Other pertinent disclosures that the FTC singled out in its recent advice include the suggestion that if a company tells a consumer that their statement in a description of their own experience with a product might be mentioned in an ad, then the use of the statement in the ad should say something like, Consumers were told in advance that they might be featured in an ad. The staff reasoned that this alone, even without payment or promise of payment, could be construed as a benefit.[7] Paid employees of a company were also advised to disclose their relationship to their employer each time they wrote a post or item about the company that implies endorsement, even if they already note the connection on a profile page. The staff reasoned that readers would not see the disclosure if the endorsement appeared solely in a tweet that appeared in the regular stream of tweets.[8]

The who is behind an endorsement is central, but timing, in the digital world, may be everything when it comes to disclosures. Properly crafted, timed, and displayed disclosures ensure that users get the intended message, and that the message hits home.

Privacy Issues in Social Media Ads

Among the most important disclosures to consumers and regulators these days is the privacy policy, and the related issue of how a company deals with the personal information of consumers. FTC Chairwoman Edith Ramirez has repeatedly spoken of privacy by design. Companies engaging in advertising through social media may have access to a great deal of information about the readers or viewers of their ads, or little to none. Part of this will depend on the policies and practices of the social media platform, part of it will depend on the device, and part of it will depend on the marketers own technological capabilities.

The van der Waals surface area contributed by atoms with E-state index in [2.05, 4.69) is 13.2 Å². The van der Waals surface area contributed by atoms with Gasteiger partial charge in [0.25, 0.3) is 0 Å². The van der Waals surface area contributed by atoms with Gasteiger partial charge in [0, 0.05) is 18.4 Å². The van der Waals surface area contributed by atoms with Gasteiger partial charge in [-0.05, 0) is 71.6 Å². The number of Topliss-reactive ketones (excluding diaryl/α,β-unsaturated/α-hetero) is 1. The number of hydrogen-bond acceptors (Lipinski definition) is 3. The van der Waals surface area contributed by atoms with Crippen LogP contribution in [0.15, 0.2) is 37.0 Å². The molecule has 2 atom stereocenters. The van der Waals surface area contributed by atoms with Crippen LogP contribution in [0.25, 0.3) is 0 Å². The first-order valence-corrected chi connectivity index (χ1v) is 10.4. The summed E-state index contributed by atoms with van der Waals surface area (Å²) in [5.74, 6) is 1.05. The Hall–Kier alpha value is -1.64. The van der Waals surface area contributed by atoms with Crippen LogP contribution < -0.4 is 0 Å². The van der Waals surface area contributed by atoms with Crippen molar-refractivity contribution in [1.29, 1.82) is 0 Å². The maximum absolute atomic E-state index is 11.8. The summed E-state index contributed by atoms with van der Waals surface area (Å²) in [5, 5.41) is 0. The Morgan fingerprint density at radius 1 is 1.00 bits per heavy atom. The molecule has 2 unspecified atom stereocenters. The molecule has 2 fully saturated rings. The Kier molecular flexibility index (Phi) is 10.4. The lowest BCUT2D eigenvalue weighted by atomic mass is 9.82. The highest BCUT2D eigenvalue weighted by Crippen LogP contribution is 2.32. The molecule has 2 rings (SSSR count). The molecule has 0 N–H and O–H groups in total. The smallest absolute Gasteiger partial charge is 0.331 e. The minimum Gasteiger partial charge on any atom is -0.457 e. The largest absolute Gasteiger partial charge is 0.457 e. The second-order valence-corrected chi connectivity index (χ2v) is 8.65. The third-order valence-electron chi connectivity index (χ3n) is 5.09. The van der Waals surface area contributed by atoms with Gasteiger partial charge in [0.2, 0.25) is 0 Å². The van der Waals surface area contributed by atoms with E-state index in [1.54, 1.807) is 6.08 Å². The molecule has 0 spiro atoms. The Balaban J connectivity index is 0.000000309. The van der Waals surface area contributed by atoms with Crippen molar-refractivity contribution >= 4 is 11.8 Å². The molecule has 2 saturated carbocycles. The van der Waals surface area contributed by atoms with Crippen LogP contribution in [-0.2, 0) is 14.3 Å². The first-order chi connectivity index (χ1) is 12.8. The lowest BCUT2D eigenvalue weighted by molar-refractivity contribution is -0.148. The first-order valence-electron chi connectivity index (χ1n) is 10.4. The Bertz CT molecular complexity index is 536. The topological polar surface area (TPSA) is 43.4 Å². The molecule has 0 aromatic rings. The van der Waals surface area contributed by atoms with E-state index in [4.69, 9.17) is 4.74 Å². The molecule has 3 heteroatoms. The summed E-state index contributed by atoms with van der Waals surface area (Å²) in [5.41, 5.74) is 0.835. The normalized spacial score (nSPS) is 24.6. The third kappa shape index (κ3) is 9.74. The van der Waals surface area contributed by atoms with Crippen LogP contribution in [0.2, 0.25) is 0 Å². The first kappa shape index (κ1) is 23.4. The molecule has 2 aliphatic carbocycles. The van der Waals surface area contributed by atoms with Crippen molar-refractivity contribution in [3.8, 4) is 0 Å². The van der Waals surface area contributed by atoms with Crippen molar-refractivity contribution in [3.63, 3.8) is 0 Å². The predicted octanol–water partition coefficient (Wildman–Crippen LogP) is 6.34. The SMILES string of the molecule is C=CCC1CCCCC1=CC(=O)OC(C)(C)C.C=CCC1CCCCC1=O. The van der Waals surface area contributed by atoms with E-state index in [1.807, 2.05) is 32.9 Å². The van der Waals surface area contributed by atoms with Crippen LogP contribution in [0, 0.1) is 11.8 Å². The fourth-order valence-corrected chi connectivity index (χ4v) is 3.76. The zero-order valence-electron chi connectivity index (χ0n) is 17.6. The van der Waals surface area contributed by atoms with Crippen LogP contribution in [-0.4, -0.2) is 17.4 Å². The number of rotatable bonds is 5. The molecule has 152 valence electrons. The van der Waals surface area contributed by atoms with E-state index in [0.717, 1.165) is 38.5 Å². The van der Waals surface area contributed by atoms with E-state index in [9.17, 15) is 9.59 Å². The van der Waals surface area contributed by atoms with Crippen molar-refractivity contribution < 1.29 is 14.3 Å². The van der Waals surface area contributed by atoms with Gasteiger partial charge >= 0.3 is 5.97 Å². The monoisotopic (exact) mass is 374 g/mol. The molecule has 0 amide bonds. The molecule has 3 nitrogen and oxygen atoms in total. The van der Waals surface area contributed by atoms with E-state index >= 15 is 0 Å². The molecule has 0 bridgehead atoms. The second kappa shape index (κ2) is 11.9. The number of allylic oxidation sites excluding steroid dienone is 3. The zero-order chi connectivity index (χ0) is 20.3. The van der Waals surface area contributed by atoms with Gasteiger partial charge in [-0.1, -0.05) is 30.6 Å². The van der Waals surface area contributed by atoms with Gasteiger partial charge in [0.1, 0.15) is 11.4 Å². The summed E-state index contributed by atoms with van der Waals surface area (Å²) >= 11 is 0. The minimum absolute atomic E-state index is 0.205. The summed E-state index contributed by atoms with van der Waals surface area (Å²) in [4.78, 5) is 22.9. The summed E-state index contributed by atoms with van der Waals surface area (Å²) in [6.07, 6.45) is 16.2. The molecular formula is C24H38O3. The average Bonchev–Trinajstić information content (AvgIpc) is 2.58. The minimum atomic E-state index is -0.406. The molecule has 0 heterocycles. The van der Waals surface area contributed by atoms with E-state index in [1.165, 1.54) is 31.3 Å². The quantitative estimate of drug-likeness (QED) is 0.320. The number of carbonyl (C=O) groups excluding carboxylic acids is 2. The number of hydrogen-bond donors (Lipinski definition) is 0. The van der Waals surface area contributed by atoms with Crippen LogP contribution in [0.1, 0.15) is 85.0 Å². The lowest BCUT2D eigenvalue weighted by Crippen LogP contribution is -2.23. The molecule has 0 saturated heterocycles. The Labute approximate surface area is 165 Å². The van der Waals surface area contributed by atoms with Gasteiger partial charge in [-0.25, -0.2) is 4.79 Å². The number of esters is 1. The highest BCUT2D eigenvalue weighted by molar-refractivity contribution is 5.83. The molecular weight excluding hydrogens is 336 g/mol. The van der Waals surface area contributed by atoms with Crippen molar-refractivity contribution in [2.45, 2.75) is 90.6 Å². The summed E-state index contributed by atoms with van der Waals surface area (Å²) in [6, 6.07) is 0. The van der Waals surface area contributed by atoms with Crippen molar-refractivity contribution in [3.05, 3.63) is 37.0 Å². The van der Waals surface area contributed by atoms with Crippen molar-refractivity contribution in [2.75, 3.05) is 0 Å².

For example, even if a company technically has no access to the personal information of ad viewers, it may be able to compare markers such as cookies, installation profiles, or device identifiers to its own records and thus identify a user. How and whether this is appropriate will vary even on a single platform as it changes its policies and offerings but a few privacy principles should be followed regardless of which platform a company is using and what policy it is operating under. And remember: As focused as the FTC has been on privacy, it is equally focused on data security, recently issuing additional guidance on basic data security precautions for businesses.[9]